The making of a dynasty

The making of a dynasty
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First Published: Fri, Sep 11 2009. 09 07 PM IST

The first emperor: A miniature portrait of Babur, whose frailties and doubts are depicted by Rutherford. AFP
The first emperor: A miniature portrait of Babur, whose frailties and doubts are depicted by Rutherford. AFP
Updated: Fri, Sep 11 2009. 09 07 PM IST
Perhaps the most authoritative set of documentaries ever made about World War II is The World at War series first released in the UK in 1973. The acclaimed Jeremy Isaacs produced the 26-part series, and each episode began with an introduction by Isaacs.
The first emperor: A miniature portrait of Babur, whose frailties and doubts are depicted by Rutherford. AFP
In one such introduction, perhaps for an episode early on in the series, Isaacs talks about how that particular instalment told its story differently. It was not told from the perspective of massive armies, pincer movements or U-boat raids, but from that of the people. In this episode, Isaacs explains, you will hear about the war from the men and women who lived through it and whose lives were drastically transformed by it.
Isaacs’ words reverberated strongly in my head as I began reading Alex Rutherford’s Raiders from the North, the first in his Empire of the Moghul quintet on the Mughals.
The book, an uneven, movie-script-like but thoroughly enjoyable read, focuses entirely on the life of Babur, the founder of the Mughal dynasty.
What a life it was. Forced to the throne at the age of 12, after the untimely death of his father in a freak accident, Babur began his reign from the tiny kingdom of Fergana. Compared with the empire he would later build, Fergana was an insignificant little valley nestled between modern-day Uzbekistan, Kyrgyzstan and Tajikistan.
What Rutherford tries to do in this “historical novel” is to explain the why, how and what of Babur’s many victories and defeats, culminating in his unlikely conquest of Hindustan. And he does this with a foot in each of the two styles of history that Isaacs spoke about in his introduction. Yes, there are armies and a couple of maps and multitudes in motion. But there is also Babur himself and his frailties, doubts and hopes. Stir in a dose of ripe imagination, and it makes the book more than history.
From the opening paragraphs itself, it is clear what Rutherford’s style-substance equation is going to be: “Babur shifted his weight on the stone step and returned his attention to his father, the king, who was pacing the fortress walls, hands clasped against the turquoise fastenings of his robe.”
Raiders from the North is not of the Abraham Eraly or William Dalrymple genre of authorship. It belongs instead with the Valerio Massimo Manfredis and Conn Igguldens on your bookshelf (in fact, I daresay, Iggulden’s recent trio of books on Genghis and Kublai Khan may have inspired Rutherford’s series).
Rutherford goes on to trace the history of Babur’s reign through many ups and downs as he matures into a shrewd ruler and formidable commander of armies. And we are constantly reminded, through Babur’s thoughts and words, that his prime motivation is to be remembered in history as an able successor to Timur, the great Mongol warlord who was his ancestor.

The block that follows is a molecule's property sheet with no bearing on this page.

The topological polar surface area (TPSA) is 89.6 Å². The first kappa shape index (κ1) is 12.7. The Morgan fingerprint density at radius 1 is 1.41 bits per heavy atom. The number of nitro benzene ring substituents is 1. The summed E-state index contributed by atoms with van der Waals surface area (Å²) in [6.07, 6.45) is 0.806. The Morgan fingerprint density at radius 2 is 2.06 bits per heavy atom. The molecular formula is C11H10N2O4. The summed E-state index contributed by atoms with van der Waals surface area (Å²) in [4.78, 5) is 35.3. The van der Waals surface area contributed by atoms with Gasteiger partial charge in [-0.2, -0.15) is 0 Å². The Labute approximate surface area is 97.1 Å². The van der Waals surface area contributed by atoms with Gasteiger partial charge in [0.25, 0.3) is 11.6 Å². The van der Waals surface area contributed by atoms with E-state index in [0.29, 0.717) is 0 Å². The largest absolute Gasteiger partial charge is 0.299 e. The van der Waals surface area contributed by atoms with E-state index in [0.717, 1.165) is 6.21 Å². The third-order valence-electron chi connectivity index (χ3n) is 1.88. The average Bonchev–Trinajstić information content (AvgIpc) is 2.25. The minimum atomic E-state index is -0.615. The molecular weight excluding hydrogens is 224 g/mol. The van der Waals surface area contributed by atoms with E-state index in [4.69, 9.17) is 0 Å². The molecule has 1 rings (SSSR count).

What Rutherford has done is to paint the outlines of Babur’s history with broad brushstrokes—one thing happens after the other in the right order but no one is really keeping track of time or space. Rutherford then fills in the details, where he chooses to, with dramatic flair.  For instance, this is what he says about harem doors: “The silver doors shuddered under the impact of a battering ram carried up from one of the courtyards below and the turquoises shattered, bright shards falling to the floor. Yet the doors held. Beneath the shining silver, the wood must be thick and the bolts strong, Babur thought…”
The book does not include detailed maps or use too many dates. Instead, Rutherford gives Babur much introspection to do and it is largely through the emperor’s thoughts that we piece together the man and his story. Plenty of secondary characters troop in and out of the plot, but none of them leave a lasting impression.
Yet Rutherford’s writing never does the one thing that could have made this book even better: Leave me with a lasting mental picture of the first Mughal. Instead, what you get is a combination of Wikipedia-like facts, some engaging dialogue and colourful, visual prose.
You wouldn’t want to refer to the book if you were giving an exam on the Mughals, but it would do well enough to fuel cocktail party chatter (if there are cocktail parties where one chats about this sort of thing). It passed the ultimate test: I do look forward to reading the forthcoming Empire books. Especially the Akbar one.
Rutherford has a tough job on his hands, though. In my mind Akbar already has a shape and form. It’s called Hrithik. And it’s awesome.
sidin.v@livemint.com
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First Published: Fri, Sep 11 2009. 09 07 PM IST